The Staff Common Reading Book Program is the Common Reading Program parallel program for staff/ faculty .  Celebrating the 200th anniversary of  its publication, the Common Reading Program book selected for the Class of 2021 is Frankenstein by Mary Shelley and as such will also serve as the 2017 Staff Common Reading Book.

The Staff Common Reading Book Program aims to:

  • provide a common intellectual experience for staff/faculty;
  • provide an opportunity for staff/ faculty to meet and interact with each other in informal social discussions;
  • provide an opportunity to promote the spirit of inquiry and debate that is a foundation of our university
  • create additional points of connection for staff/faculty with incoming first year students and alumni .

Frankenstein: Book Download Instructions

Staff Common Reading Program Book Registration and Sessions

Frankenstein Companion Guides for Readers

Frankenstein Discussion Guides for Lead Facilitators

The Frankenstein Project at Washington University in St. Louis, 1818-2018

Frankenstein 1818-2018 .pptx by Corinna Treitel

(Coming soon) Full List of Frankenstein Lead Facilitators

This [Frankenstein] powerful novel has remained relevant for its 200 years of publication as it helped develop the horror genre and used the uncanny as a clever way to spark discussions about gender, sexuality, what it means to be different, race, the limitations of science, god complexes, diversity, loneliness, and what it means to be afraid in a time when those discussions were not always welcomed.
Libby Evan
College of Art
Class of 2020

Past Book Selection

2016: Between the World and Me by Ta-Nehisi Coates

In this exceptional and somber work, acclaimed author and journalist for The Atlantic, Ta-Nehisi Coates, speaks through a letter to his son to explore the many—often tragic—experiences of being black in the United States of America. Coates blends elements of memoir, symbolism, and historical ruminations to convey the fear black parents feel for their children, the fragility of the black body in the face of systemic violence, and the chances of achieving substantive racial progress in the 21st century. Continuing in the seminal style of James Baldwin’s The Fire Next Time, Coates challenges the reader to observe the state of race in the US through a skeptical and critical lens, offering up the future as an ominous state of affairs for this generation to struggle with and shape.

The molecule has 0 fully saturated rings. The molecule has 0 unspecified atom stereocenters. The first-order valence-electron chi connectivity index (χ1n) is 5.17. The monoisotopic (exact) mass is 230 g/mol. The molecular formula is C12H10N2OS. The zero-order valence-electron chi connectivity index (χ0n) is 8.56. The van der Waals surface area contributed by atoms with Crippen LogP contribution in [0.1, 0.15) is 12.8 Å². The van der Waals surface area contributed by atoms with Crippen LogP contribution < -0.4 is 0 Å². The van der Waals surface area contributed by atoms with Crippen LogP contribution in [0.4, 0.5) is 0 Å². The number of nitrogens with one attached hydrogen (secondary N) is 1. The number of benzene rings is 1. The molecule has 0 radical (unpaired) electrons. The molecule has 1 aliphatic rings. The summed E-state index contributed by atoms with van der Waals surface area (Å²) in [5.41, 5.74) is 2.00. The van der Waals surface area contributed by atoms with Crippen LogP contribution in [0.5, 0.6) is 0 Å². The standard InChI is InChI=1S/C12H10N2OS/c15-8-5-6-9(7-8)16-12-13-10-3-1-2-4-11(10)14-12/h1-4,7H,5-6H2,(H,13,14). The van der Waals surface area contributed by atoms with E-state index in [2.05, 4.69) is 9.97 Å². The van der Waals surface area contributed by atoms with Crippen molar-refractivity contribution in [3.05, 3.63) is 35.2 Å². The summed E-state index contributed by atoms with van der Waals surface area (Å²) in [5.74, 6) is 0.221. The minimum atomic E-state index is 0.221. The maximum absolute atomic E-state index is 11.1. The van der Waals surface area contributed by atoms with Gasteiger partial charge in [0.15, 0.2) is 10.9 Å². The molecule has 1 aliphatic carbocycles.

Between the World and Me has received near universal acclaim from many, was the winner of the 2015 National Book Award for Nonfiction and was a finalist for the 2016 Pulitzer Prize for General Non-Fiction.

2015: Citizen: An American Lyric by Claudia Rankine ​
In this remarkable and timely work, acclaimed author and Pomona College professor, Claudia Rankine, uses poetry, essay, cultural criticism, and visual images to explore what it means to be an American citizen in a “post-racial” society. Claudia Rankine’s bold new book recounts mounting racial aggressions in ongoing encounters in twenty-first-century daily life and in the media. Some of these encounters are slights, seeming slips of the tongue, and some are intentional offensives in the classroom, at the supermarket, at home, on the tennis court with Serena Williams and the soccer field with Zinedine Zidane, online, on TV — everywhere, all the time. The accumulative stresses come to bear on a person’s ability to speak, perform, and stay alive. Our addressability is tied to the state of our belonging, Rankine argues, as are our assumptions and expectations of citizenship. In essay, image, and poetry, Citizen is a powerful testament to the individual and collective effects of racism in our contemporary, often named “post-race” society.

2014: Covering: The Hidden Assault on Our Civil Rights by Kenji Yoshino​ ​
In this remarkable and elegant work, acclaimed NYU law professor Kenji Yoshino fuses legal manifesto and poetic memoir to call for a redefinition of civil rights in our law and culture.
Everyone covers. To cover is to downplay a disfavored trait so as to blend into the mainstream. Because all of us possess stigmatized attributes, we all encounter pressure to cover in our daily lives. Given its pervasiveness, we may experience this pressure to be a simple fact of social life. Yoshino’s argument draws deeply on his personal experiences as a gay Asian American. He follows the Romantics in his belief that if a human life is described with enough particularity, the universal will speak through it. The result is a work that combines one of the most moving memoirs written in years with a landmark manifesto on the civil rights of the future.